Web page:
Here we have the follow up to 2018’s Solem Vatem, and it’s a damn good one. While Solem Vatem was a solid, enjoyable release, A Memoir of Free Will finds the band levelling up in pretty much every area as far as I’m concerned. Continue reading
The Odious’ progressive metal is a mix of modern technical/progressive/death metal and progressive rock. The end result can be loosely characterised as a mix of The Faceless, Opeth, Between the Buried and Me, Sikth, Meshuggah, Ulcerate, and Devin Townsend. Continue reading
Aenimus fuse a range of different styles into their modern death metal. It’s progressive and technical, and takes parts of the djent and deathcore styles into itself quite easily. The music twists and turns with a futuristic Continue reading
Australians seem to know how to tear out some decent extreme metal, and Prometheus is a very enjoyable listen if you’re partial to modern heavy music. Yep, fans of Aversions Crown, Thy Art Is Murder, Fit for an Autopsy, and the like are advised to check this out.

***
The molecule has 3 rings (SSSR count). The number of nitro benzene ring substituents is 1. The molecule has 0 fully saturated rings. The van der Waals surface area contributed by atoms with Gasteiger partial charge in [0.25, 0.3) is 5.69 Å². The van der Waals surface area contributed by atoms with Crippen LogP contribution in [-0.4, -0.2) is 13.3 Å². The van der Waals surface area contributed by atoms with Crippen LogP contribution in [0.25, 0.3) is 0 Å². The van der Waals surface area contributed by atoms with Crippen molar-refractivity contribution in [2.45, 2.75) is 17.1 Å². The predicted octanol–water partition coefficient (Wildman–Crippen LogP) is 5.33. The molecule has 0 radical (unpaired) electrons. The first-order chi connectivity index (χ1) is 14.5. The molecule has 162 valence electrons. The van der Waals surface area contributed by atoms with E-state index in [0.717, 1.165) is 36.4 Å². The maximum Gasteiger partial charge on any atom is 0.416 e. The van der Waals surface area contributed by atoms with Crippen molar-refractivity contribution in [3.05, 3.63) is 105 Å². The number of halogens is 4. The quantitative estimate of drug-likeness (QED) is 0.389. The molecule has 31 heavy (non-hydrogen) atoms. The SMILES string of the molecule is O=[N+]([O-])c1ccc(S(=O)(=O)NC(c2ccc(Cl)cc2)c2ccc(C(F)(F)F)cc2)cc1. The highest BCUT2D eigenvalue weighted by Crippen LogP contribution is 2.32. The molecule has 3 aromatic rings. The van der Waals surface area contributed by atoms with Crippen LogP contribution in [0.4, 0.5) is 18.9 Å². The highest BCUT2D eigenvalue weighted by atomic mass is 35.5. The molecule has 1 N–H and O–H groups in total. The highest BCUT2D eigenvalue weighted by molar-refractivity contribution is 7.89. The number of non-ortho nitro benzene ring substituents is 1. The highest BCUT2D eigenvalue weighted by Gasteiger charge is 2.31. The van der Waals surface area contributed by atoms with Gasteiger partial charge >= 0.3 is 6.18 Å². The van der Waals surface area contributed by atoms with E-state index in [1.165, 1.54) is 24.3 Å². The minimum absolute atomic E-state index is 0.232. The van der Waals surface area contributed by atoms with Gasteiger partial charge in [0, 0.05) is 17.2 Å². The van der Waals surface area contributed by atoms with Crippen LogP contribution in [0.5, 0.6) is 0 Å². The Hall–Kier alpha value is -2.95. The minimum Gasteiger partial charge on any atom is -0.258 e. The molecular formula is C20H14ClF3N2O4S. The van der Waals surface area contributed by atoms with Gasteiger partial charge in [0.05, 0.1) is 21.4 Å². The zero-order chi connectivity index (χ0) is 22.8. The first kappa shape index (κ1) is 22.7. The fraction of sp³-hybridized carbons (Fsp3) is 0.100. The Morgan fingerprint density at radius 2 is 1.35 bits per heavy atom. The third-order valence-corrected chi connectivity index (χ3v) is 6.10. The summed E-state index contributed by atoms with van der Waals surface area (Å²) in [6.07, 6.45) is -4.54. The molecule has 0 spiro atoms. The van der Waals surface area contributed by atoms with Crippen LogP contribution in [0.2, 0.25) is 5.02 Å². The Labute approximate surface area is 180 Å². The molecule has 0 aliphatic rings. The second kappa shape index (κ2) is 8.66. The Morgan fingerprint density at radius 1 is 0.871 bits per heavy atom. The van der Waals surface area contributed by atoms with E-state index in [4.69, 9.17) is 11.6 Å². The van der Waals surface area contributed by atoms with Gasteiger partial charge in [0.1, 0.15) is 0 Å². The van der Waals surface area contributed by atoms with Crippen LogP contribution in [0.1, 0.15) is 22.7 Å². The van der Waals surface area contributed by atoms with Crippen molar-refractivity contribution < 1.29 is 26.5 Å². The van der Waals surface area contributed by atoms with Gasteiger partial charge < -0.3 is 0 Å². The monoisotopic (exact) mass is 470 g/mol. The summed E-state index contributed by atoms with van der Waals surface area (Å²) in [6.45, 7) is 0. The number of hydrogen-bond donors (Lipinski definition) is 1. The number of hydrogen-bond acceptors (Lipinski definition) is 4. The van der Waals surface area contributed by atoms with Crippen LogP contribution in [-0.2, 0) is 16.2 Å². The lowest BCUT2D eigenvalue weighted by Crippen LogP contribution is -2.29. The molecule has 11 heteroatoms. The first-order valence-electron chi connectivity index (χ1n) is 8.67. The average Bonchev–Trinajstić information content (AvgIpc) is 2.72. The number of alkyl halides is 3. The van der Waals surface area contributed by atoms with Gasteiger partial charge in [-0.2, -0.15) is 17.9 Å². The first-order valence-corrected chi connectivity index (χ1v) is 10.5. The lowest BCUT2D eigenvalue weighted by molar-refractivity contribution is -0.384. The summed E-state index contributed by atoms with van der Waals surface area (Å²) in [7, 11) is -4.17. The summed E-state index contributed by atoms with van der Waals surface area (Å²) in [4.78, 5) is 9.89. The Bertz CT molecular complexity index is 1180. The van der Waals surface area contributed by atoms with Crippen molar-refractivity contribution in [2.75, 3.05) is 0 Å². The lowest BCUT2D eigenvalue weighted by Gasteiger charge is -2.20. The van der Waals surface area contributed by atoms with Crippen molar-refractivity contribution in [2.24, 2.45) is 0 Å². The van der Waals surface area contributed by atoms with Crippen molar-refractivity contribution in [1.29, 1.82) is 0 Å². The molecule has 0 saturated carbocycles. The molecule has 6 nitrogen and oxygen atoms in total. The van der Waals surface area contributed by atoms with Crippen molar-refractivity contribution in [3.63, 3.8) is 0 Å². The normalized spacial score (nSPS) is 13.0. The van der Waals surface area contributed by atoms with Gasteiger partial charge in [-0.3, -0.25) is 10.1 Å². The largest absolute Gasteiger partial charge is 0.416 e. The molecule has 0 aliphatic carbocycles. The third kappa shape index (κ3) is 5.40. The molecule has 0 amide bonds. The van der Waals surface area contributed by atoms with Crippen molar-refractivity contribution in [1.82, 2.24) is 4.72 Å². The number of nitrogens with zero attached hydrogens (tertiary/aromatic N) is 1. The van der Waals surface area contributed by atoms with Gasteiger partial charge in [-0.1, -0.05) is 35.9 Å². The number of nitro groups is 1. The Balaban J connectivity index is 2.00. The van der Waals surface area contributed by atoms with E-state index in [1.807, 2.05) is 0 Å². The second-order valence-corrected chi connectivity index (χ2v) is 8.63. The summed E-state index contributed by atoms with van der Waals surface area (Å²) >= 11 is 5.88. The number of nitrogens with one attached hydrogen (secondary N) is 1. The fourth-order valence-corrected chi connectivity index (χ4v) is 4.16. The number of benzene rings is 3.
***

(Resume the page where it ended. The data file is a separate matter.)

Dysmorphic play a mix of technical and brutal death metal, meaning that they fuse straightforward extremity with wandering basslines and intricate guitar complexity that probably requires more fingers than the average human possesses. Continue reading
Chimera contains 41 minutes of music that draws from a twisted death metal base, but builds progressive, technical, and psychedelic elements into it. This basic description really doesn’t do this album justice, however. Continue reading
Already an impressive and accomplished technical/progressive death metal proposition prior to this album, Where Owls Know My Name sees the band developing their sound even more than previously. Continue reading
Krosis play thoroughly modern music that takes technical, progressive, and atmospheric influences into its delivery. Continue reading